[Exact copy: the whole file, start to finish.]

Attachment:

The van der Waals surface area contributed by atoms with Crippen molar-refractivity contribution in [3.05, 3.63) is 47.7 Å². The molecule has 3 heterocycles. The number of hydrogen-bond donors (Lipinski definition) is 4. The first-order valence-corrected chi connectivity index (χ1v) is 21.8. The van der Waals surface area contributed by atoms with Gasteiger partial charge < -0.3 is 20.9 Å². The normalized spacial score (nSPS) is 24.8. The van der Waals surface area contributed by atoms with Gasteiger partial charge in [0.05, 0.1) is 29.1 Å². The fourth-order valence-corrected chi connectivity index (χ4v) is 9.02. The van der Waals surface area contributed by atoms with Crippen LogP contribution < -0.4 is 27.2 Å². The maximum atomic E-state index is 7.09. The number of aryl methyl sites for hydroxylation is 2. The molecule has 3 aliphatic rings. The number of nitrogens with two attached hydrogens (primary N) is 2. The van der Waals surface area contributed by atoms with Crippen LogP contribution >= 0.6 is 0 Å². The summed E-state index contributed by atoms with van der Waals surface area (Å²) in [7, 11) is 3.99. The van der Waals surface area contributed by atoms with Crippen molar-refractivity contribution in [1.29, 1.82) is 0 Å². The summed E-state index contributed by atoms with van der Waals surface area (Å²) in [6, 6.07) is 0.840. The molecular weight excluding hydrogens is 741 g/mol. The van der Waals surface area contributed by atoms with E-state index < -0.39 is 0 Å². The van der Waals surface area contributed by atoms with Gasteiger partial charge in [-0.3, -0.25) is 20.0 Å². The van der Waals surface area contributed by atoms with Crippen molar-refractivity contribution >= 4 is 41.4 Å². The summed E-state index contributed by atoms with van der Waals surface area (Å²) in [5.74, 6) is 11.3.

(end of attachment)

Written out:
The van der Waals surface area contributed by atoms with Crippen molar-refractivity contribution in [3.05, 3.63) is 47.7 Å². The molecule has 3 heterocycles. The number of hydrogen-bond donors (Lipinski definition) is 4. The first-order valence-corrected chi connectivity index (χ1v) is 21.8. The van der Waals surface area contributed by atoms with Gasteiger partial charge < -0.3 is 20.9 Å². The normalized spacial score (nSPS) is 24.8. The van der Waals surface area contributed by atoms with Gasteiger partial charge in [0.05, 0.1) is 29.1 Å². The fourth-order valence-corrected chi connectivity index (χ4v) is 9.02. The van der Waals surface area contributed by atoms with Crippen LogP contribution < -0.4 is 27.2 Å². The maximum atomic E-state index is 7.09. The number of aryl methyl sites for hydroxylation is 2. The molecule has 3 aliphatic rings. The number of nitrogens with two attached hydrogens (primary N) is 2. The van der Waals surface area contributed by atoms with Crippen LogP contribution >= 0.6 is 0 Å². The summed E-state index contributed by atoms with van der Waals surface area (Å²) in [7, 11) is 3.99. The van der Waals surface area contributed by atoms with Crippen molar-refractivity contribution in [1.29, 1.82) is 0 Å². The summed E-state index contributed by atoms with van der Waals surface area (Å²) in [6, 6.07) is 0.840. The molecular weight excluding hydrogens is 741 g/mol. The van der Waals surface area contributed by atoms with E-state index < -0.39 is 0 Å². The van der Waals surface area contributed by atoms with Gasteiger partial charge in [-0.3, -0.25) is 20.0 Å². The van der Waals surface area contributed by atoms with Crippen molar-refractivity contribution >= 4 is 41.4 Å². The summed E-state index contributed by atoms with van der Waals surface area (Å²) in [5.74, 6) is 11.3.